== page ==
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Cortex - Life Sciences Insights

| 1 minute read

Australia moves to facilitate legal export of cannabis and hemp

The Australian Government has moved to further bolster the local cannabis industry with the passing of the Export Control Legislation Amendment (Certification of Narcotic Exports) Act 2020, which will facilitate legitimate export of narcotic goods, such as medicinal cannabis and low-THC hemp products to markets including in South-East Asia, China, Canada and the United States.

The amendments come in response to a trend identified by the Government in the past year of Australian producers looking to export to markets that require government certifications for products including narcotic goods.

Certain countries’ biosecurity import controls require that a phytosanitary certificate accompany plant exports. In Australia, phytosanitary certificates are government-to-government certificates issued by the Department of Agriculture, Water and the Environment, certifying that plants and plant products have been:

  • appropriately inspected; and / or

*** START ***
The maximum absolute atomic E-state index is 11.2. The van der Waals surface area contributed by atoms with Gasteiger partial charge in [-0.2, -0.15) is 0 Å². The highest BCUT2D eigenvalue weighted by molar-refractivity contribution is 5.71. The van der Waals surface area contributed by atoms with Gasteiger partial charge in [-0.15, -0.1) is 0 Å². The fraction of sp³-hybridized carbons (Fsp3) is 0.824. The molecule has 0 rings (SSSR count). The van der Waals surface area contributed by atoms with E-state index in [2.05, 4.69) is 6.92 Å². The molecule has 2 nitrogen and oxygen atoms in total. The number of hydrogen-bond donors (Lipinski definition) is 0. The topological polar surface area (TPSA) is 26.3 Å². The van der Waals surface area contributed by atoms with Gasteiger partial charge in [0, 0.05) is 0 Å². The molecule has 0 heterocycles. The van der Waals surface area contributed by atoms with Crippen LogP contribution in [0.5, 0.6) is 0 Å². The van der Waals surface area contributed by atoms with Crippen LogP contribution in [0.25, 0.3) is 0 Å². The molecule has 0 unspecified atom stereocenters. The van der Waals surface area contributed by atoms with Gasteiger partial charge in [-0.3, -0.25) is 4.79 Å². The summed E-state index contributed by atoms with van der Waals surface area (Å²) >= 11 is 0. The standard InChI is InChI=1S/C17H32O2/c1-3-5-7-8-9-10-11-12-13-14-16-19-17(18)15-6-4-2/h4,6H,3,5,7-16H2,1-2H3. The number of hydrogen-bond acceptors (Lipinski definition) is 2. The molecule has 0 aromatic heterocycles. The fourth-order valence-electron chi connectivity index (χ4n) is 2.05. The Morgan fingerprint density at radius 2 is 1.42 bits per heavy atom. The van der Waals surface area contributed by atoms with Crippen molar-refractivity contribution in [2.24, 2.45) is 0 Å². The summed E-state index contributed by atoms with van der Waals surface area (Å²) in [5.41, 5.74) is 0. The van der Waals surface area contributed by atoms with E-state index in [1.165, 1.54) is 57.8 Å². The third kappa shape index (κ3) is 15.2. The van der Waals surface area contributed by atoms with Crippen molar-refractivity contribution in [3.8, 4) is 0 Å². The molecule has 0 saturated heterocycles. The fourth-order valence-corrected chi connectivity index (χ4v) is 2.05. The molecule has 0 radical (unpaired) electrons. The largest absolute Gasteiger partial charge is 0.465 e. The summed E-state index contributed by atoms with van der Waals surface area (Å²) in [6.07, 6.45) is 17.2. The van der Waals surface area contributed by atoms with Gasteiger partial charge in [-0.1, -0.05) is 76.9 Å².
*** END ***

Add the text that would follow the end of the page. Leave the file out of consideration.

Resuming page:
• appropriately tested; and / or
  • sourced from particular pest free areas; and / or
  • considered to be free from quarantine pests or diseases specified by the importing country.

The Export Control Act 1982 (and its impending replacement, the Export Control Act 2020) (the Export Control Legislation) provides for the issuance of certificates in relation to goods exported from Australia with respect to matters that a country requires to be certified before the goods can be imported. However, the definition of “goods” under the Export Control Legislation previously excluded “narcotic goods” as defined under the Customs Act 1901, i.e. goods consisting of a narcotic substance, being a border controlled drug or a border controlled plant.

As a result of this limiting definition, the Australian Government was not able to issue certifications for the export of products such as medicinal cannabis and hemp products. The Export Control Legislation Amendment (Certification of Narcotic Exports) Act 2020 formally amended the definition of “goods” under the Export Control Legislation to remove this barrier to the issuance of government certifications.

The amendments came into effect on 23 June 2020.

Other regulatory controls relating to narcotic goods, such as those under the Customs (Prohibited Exports) Regulation 1958 and the Narcotic Drugs Act 1967 remain unchanged.

For advice in Australia, please contact Greg Bodulovic (Partner) and Stephanie Wang (Senior Associate).

“The bill broadens current legislation that certifies agricultural exports to allow for certification of legitimate exports of narcotic products,” Minister Littleproud said.


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